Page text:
Melissa McCarthy’s fifth time hosting joins last fall’s Tom Hanks-hosted episode and the Alec Baldwin and Scarlett Johansson-hosted episodes from earlier this year as the very best of a reinvigorated Saturday Night Live. Now, with just one episode left in Season 42, it is fair to say that we are watching the show’s finest (i.e., most consistently funny) season since the late 1980s.
There are many who will attribute the show’s recent resurgence to the current U.S. political climate. To be sure, it is easier to make satirical hay from the ineptitudes of political leaders we despise than those we admire. Many of the season’s brightest moments have been Trump-inspired (Alec Baldwin and Melissa McCarthy will compete for Emmys for their Trump and Spicer appearances this season), but Trump didn’t give us Hanks’s David S. Pumpkins, Kate McKinnon’s Debette Goldry or Cecily Strong’s Cathy Anne. To bestow SNL MVP honors on the new president gives him way too much credit.
Rather, credit for this best-in-decades season should be given to the show’s re-built writing staff, led by Chris Kelly, Sarah Schneider, Bryan Tucker and Kent Sublette. These head writers, their team and SNL’s repertory company has been relentlessly, ruthlessly funny this season—like people with something to prove: that there is a place for a major network sketch comedy show in the diverse and crowded landscape of broadcast comedy.
Saturday Night Live matters again because it’s good again.
“Melissa McCarthy’s Mother’s Day Monologue” gives us something new: a presumably unsuspecting audience member is taken on a backstage tour of the studio, culminating in her own, host-style entrance and introduction. It’s a cute bit, making an everymom the hero, and fitting for an episode that finds everywoman McCarthy joining John Goodman, Tom Hanks and Justin Timberlake (and fifteen others) in the elite SNL guest host “5-Timers” club. (During McCarthy’s goodnights at the end of the show she seems legitimately surprised to be greeted by 5-Timer Steve Martin—and gifted with her own 5-Timer smoking jacket.)
Expectations were sky high for Melissa McCarthy’s return to SNL as White House press secretary Sean Spicer. And with “Sean Spicer Returns,” she doesn’t disappoint. That she finds a way to push past Spicer’s bluster to his humanity is a tribute to McCarthy’s profound talent (the boorish know-it-all with a heart of gold is her go-to). The sketch gives us a brokenhearted Sean Spicer on a pitiful, podium-riding quest to find Donald Trump and beg for his love and approval. This piece is a little stronger than the very good “Lester Holt Cold Open” which also features Alec Baldwin’s now legendary Donald Trump in full squinty scowl. One wonders what will happen during SNL’s summer hiatus when we don’t have Baldwin to help us cope with weekly Trump dramas. (Hey NBC—any chance for a summer SNL special?)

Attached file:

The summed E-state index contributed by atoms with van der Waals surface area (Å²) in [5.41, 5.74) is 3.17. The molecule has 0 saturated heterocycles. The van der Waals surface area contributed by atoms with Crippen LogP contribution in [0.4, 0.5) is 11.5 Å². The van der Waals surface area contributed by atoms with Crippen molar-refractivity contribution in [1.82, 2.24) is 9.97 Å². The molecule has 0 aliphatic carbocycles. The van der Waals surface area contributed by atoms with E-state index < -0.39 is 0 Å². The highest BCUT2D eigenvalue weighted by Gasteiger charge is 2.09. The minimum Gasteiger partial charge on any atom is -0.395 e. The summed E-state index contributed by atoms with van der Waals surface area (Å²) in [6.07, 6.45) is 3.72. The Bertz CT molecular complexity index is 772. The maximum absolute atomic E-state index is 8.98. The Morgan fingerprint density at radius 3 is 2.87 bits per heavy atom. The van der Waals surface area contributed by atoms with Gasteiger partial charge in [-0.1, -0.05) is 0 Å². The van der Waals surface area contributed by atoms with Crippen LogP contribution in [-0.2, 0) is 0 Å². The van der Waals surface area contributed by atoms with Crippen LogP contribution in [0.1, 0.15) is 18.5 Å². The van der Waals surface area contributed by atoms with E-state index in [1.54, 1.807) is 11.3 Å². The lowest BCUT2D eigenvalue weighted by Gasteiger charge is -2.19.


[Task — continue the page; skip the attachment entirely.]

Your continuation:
Excellent live sketches were in abundance, but “Game Show” was the silliest and, moment to moment, the funniest of the night. Melissa McCarthy plays a game show contestant who is relentlessly punished with cream pies (and a cake) to the face. It’s a gag as old as the movies, and it’s always funny. (Though famous slapstick auteur Mack Sennett never pied a mom: “Mothers-in law, yes. But mothers? Never.”)
“Amazon Echo,” a commercial parody about an Amazon Echo device made especially for the elderly, and the absurdist short film “Kyle And Leslie” add to another full season of outstanding pre-tape sketches at SNL. The running gag of Kyle Mooney and Leslie Jones’ storybook romance (and now marriage gone bad) has been fun this year. And the introduction of their toddler son “Li’l Lorne” (who looks exactly like you might image a Kyle-Leslie baby would look) is a masterstroke.
Melissa McCarthy joins Kate McKinnon’s hilarious Old Hollywood “icon” Debette Goldry, adding her own “silver screen siren,” Gaye Fontaine, in “Film Panel.” Though the sketch isn’t as strong as the earlier Debette Goldry film panel sketches this season, McCarthy and McKinnon’s character work is incredible. Together, the two of them give the best performances of the night.
Weekend Update was strong—helped by very funny guest appearances from Pete Davidson (“On Being Sober”) and Cecily Strong’s Cathy Anne (“On James Comey”). Colin Jost and Michael Che’s jokes, inspired by Trump’s wild week following his firing of FBI director James Comey, were as sharp and funny as ever: “[Comey] looks like if the word ‘gosh’ became a person,” “Trump headlines should come with a record scratch and a fun song,” “‘With a few exceptions’ is not a comforting phrase. That’s like hearing ‘don’t worry. All the kids came back from the field trip with a few exceptions.’”
Haim returns to SNL with two songs from their upcoming album, Something to Tell You: new single “Want You Back” and the absolutely infectious “Little of Your Love.” Sisters Este, Danielle and Alana Haim and drummer Dash Hutton take to the 8-H stage like the seasoned guitar pop pros they are: confident and playful. Haim serves up a style of pop rock that used to dominate Top 40 radio in the 1970s and ‘80s—but without any traces of irony or nostalgia. The group’s song craft is astounding: think Hall & Oates meets Fleetwood Mac, but completely fresh and new at the same time.
The four best episodes of Saturday Night Live’s best season in ages have all been guest hosted by 5-timers: McCarthy, Hanks, Baldwin and Johansson. Lucky for us, next week’s guest host is a 5-Timer as well. Yep. Dwayne “The Rock” Johnson has hosted SNL five times. Feeling old? Take heart. At 42, SNL is handling middle age just fine.
NEXT WEEK: SEASON 42 FINALE with Dwayne Johnson and Katy Perry
Chris White writes and directs independent feature films. His latest is
an award-winning, southern gothic comedy starring Patti D’Arbanville and Michael Forest. Follow Chris on Twitter.